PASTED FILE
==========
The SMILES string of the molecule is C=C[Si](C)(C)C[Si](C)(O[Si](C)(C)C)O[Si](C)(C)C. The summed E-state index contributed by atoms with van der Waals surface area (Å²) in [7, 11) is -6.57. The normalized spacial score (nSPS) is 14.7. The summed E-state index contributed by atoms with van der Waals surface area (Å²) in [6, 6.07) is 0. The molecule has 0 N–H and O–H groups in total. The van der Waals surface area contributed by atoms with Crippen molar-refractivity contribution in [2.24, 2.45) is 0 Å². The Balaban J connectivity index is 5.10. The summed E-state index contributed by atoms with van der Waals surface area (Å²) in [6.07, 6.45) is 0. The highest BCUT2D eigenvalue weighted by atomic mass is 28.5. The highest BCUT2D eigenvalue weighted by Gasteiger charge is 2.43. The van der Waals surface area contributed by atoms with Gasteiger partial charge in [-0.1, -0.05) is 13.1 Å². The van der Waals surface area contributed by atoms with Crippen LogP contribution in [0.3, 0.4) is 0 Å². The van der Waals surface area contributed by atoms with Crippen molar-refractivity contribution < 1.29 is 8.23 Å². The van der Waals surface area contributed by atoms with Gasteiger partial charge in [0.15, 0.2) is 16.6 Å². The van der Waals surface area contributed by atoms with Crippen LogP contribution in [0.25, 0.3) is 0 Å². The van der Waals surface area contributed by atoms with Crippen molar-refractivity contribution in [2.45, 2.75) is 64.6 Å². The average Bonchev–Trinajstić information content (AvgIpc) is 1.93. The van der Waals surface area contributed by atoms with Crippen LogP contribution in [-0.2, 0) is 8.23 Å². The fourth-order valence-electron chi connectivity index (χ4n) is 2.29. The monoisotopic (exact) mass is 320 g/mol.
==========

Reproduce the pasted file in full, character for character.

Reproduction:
The SMILES string of the molecule is C=C[Si](C)(C)C[Si](C)(O[Si](C)(C)C)O[Si](C)(C)C. The summed E-state index contributed by atoms with van der Waals surface area (Å²) in [7, 11) is -6.57. The normalized spacial score (nSPS) is 14.7. The summed E-state index contributed by atoms with van der Waals surface area (Å²) in [6, 6.07) is 0. The molecule has 0 N–H and O–H groups in total. The van der Waals surface area contributed by atoms with Crippen molar-refractivity contribution in [2.24, 2.45) is 0 Å². The Balaban J connectivity index is 5.10. The summed E-state index contributed by atoms with van der Waals surface area (Å²) in [6.07, 6.45) is 0. The highest BCUT2D eigenvalue weighted by atomic mass is 28.5. The highest BCUT2D eigenvalue weighted by Gasteiger charge is 2.43. The van der Waals surface area contributed by atoms with Gasteiger partial charge in [-0.1, -0.05) is 13.1 Å². The van der Waals surface area contributed by atoms with Crippen LogP contribution in [0.3, 0.4) is 0 Å². The van der Waals surface area contributed by atoms with Crippen molar-refractivity contribution < 1.29 is 8.23 Å². The van der Waals surface area contributed by atoms with Gasteiger partial charge in [0.15, 0.2) is 16.6 Å². The van der Waals surface area contributed by atoms with Crippen LogP contribution in [0.25, 0.3) is 0 Å². The van der Waals surface area contributed by atoms with Crippen molar-refractivity contribution in [2.45, 2.75) is 64.6 Å². The average Bonchev–Trinajstić information content (AvgIpc) is 1.93. The van der Waals surface area contributed by atoms with Crippen LogP contribution in [-0.2, 0) is 8.23 Å². The fourth-order valence-electron chi connectivity index (χ4n) is 2.29. The monoisotopic (exact) mass is 320 g/mol.